City of Montreal logo

The logo of City of Montreal

City of Montreal logo

I remember my first encounter with this logo. It was in the early days of my arrival to Montreal, I was riding the metro and guy next to me had a lapel pin with the rosette without the text. I was wondering about the meaning of it, until later I discovered that it’s actually the logo of the city I lived in.

The more I learned about this logo, the more fascinating I found it to be.

It was designed by the graphic design firm Georges Huel et Associés Inc. and adopted in 1981. The logo is inspired by the city’s coat of arms and its flag, where each petal is formed by the letter V and M, which stands for Ville de Montréal.

Each petal of the rosette is a heart and the four petals allude to the origin of the city, founded by the four ethnic groups, the French, the English, the Scottish and the Irish.

Flag of the City of Montreal

I love this logo, because it’s a rare example of genius visual communication, a unique example of smart simplicity; every element has a meaning, without being noisy.

The same George Huel, is also the author of another logo that marked the history of this city, the logo of the 1976 Montreal Olympic Games.

Find more information about this logo here.
See more graphic design works by George Huel here.

Jennifer Pahlka challenging you to Code for America

You might have already seen her talking at TED about Code for America (CfA), a movement that brings together developers with the Government on a common ground of creating useful apps that can make people’s life better.

Here, Jennifer Pahlka is talking about local government, and she’s asking developers to come forward and not to be shy to call their city hall and see how they could contribute to their community.

Code for Canada, for when?

I would love to see such a movement here in Canada too. We do have Open Data movements, and there are quite a few really nice examples of projects that were created using data offered by the government. It was just a couple of weeks ago that Quebec’s Open Data portal was launched (the site is in French), and there are similar projects in other provinces too. What I’m hoping for, is a Canadian Open Data movement that would cover all levels of government, federal, provincial and municipal, where knowledge and resources are shared, instead of being fragmented as they are right now.


Mobile apps, do you really need them?

Apple loves to brag about how many mobile apps are in their App Store, a number that the Android Market is trying to beat. If anyone is taking a closer look at these apps, most of them are just fancy RSS feeds, or a handful of games that are redesigned over and over again with different skins and slightly modified rules.

It’s very rare to see an app that takes full advantage of the possibilities the platform offers, most of them will settle for a mobile website, that the user has to download and install. The most striking examples I can find, since I work in the municipal field, are municipal apps. Every week, I get press releases about this and that city releasing mobile apps. A common feature I noticed is that they release an iPhone, an Android and a BlackBerry version so that they get “everyone covered”. These apps are mostly about feeding the latest news and press releases of the city.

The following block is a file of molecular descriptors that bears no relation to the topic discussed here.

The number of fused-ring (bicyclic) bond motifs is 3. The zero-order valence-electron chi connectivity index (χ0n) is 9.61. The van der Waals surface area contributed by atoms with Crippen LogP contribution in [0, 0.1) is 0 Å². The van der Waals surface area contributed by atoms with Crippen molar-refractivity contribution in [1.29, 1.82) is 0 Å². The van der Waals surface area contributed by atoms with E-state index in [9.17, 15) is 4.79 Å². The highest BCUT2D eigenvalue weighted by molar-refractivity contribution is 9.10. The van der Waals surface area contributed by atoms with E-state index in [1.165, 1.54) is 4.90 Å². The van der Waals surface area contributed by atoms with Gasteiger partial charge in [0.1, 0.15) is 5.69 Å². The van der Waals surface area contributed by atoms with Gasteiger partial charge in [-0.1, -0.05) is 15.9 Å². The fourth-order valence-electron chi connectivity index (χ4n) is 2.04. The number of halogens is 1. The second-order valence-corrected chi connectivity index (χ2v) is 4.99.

The companies that are developing these apps are happy to promote this way of distributing news, they get payed three times, every time they sign up a new client. It’s really lucrative, because if the client needs to make a change to the app in order to accommodate new devices, they can charge extra. I’m sure there are other fields too, apart from municipalities, where institutions and companies jump on the app bandwagon.

As BlackBerry starts to sink, I wonder how long are institutions and companies willing to invest in BlackBerry app development. With Android, I’m not worried, there are plenty of people out there, that can’t afford Apple products, and there are plenty that can. Still, having to develop separate apps for all these platforms, is just not sustainable.

I have nothing against apps, they have their role and strengths. Just as no online photo editor can replace the power, speed and versatility of Photoshop (at least not in the immediate future), so goes for certain mobile applications, no responsive design or HTML5 magic can beat them.

Before you go out and spend tax money, or your shareholders money to order a mobile app, make sure that the features you need can only be obtained with an app and you’re not betting on an artificially created tech bubble that will burst sooner, rather than later.

Mobile web is getting stronger and stronger and by investing in a mobile/responsive website, you put your money in a product that will be easy to scale, easy to change, in order to keep up with the exponentially increasing number of devices used to access the Internet.